Monday, July 09, 2007

VMWare Tips & Tricks

I've been using VMWare Workstation for several years now (after dumping VirtualPC when Microsoft bought them and promptly dropped support for Linux guest OS integration). As part of my recent upgrade to Windows Vista, I upgraded to VMWare Workstation 6.0 and had to re-enable all of my tricks to get everything working the way I like within the OS (and I had to find them all again as I hadn't written them down as I discovered them previously).

So, this time, I've decided to document them here so that others could benefit from them (and so I had them lying about for the next time I have to do the same). They are listed here in order of discovery (as opposed to any semblance of an order of importance). I will continue to come back to this and add new things from time to time as I run across them. If there's something of interest you thing should be added, let me know.

My configuration is that I have a Windows Vista host OS and two guest VMs, one running Windows XP Pro (as that is necessary for correct operation of many of our corporate tools), and one running Fedora Linux (where I do some open source development).

  • ctrl-alt-del shuts down guest OS

    I am using a windows host and I always lock the screen when I leave my desk/computer. Sometimes I happen to be in my linux VM at the time and this causes the linux system to log me out and/or shutdown, neither of which I appreciate, especially if I have lots of work in progress. I could figure out how to stop this within Linux, but I really just want VMWare to ignore the ctrl-alt-del and let me send one explicitly there if I need to.

    I achieved this by adding the line:

    mks.ctlAltDel.ignore = "TRUE"
    to the "C:\Users\All Users\VMware\VMware Workstation\config.ini" file. This tells the VMWare to ignore the ctrl-alt-del and so the client's don't see it. If I want to send a ctrl-alt-del to the client, I use the VMWare defined ctrl-alt-ins combo.

  • Shared Folders are slow in Windows XP Guest

    My Windows XP guest was extremely slow in accessing shared folders (to the point that I didn't want to use them). At first I just thought this was normal, but then after a quick google search, I found this :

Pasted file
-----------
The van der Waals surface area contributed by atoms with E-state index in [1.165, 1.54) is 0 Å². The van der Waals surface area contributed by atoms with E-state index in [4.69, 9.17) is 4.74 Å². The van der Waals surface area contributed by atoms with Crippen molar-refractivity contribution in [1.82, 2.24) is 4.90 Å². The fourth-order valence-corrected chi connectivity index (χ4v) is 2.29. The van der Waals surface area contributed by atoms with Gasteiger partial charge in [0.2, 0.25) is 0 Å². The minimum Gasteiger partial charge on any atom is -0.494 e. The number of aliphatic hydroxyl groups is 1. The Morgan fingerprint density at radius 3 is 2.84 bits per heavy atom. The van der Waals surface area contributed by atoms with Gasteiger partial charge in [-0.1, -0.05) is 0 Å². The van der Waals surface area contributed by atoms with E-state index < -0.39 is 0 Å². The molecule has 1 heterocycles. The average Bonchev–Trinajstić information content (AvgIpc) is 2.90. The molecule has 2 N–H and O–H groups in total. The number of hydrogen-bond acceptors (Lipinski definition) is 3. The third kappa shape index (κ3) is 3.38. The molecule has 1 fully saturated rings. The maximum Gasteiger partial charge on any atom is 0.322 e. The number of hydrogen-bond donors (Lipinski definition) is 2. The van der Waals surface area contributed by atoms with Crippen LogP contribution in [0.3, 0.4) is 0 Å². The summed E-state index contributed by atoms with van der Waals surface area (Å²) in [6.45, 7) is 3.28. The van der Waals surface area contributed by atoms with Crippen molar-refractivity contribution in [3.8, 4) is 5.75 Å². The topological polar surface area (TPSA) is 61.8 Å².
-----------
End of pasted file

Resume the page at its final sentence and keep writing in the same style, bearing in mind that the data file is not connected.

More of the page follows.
1) Create a text file called 'lmhosts' in the folder 
       C:\WINDOWS\system32\drivers\etc - if it doesn't already 
       exist. If it does, simply edit it.
    2) Add the following line:
    3) Save the file. 

    This is done in the Guest OS and it worked like a charm, though I didn't consistently have the slowness problem before implementing this and didn't study it long enough to figure out the specific mixture of circumstances to cause the problem. Implementing this fix got rid of the problem in all situations (so far).

  • Text input cursor icon disappears in Win XP guest

    In my windows XP guest, the standard I-Beam text input mouse cursor icon (the one that is used when the mouse is over a text input field such as a field entry, or an edit box) would not show up. I would be left without an indication of where my cursor was. At first, with just editing some forms, this was just an annoyance, but later, when I went to edit a document or an email message, it was downright painful.

    I first tried fixing this by changing the cursor icon. This worked in some cases, but left the most important (editing docs/emails) still broken. Some more searching (and this took a bit of work) and I found the right article in VMWare's forum which included:

    In the guest, try dropping the display hardware acceleration down a notch.
    Start->Settings->Control Panel->Display
    Settings->Advanced->Troubleshoot->Hardware acceleration

    Note that there's also a "Troubleshoot" button on the Settings Tab. This isn't the one, you want to use the Advanced button and then go to the Troubleshoot tab.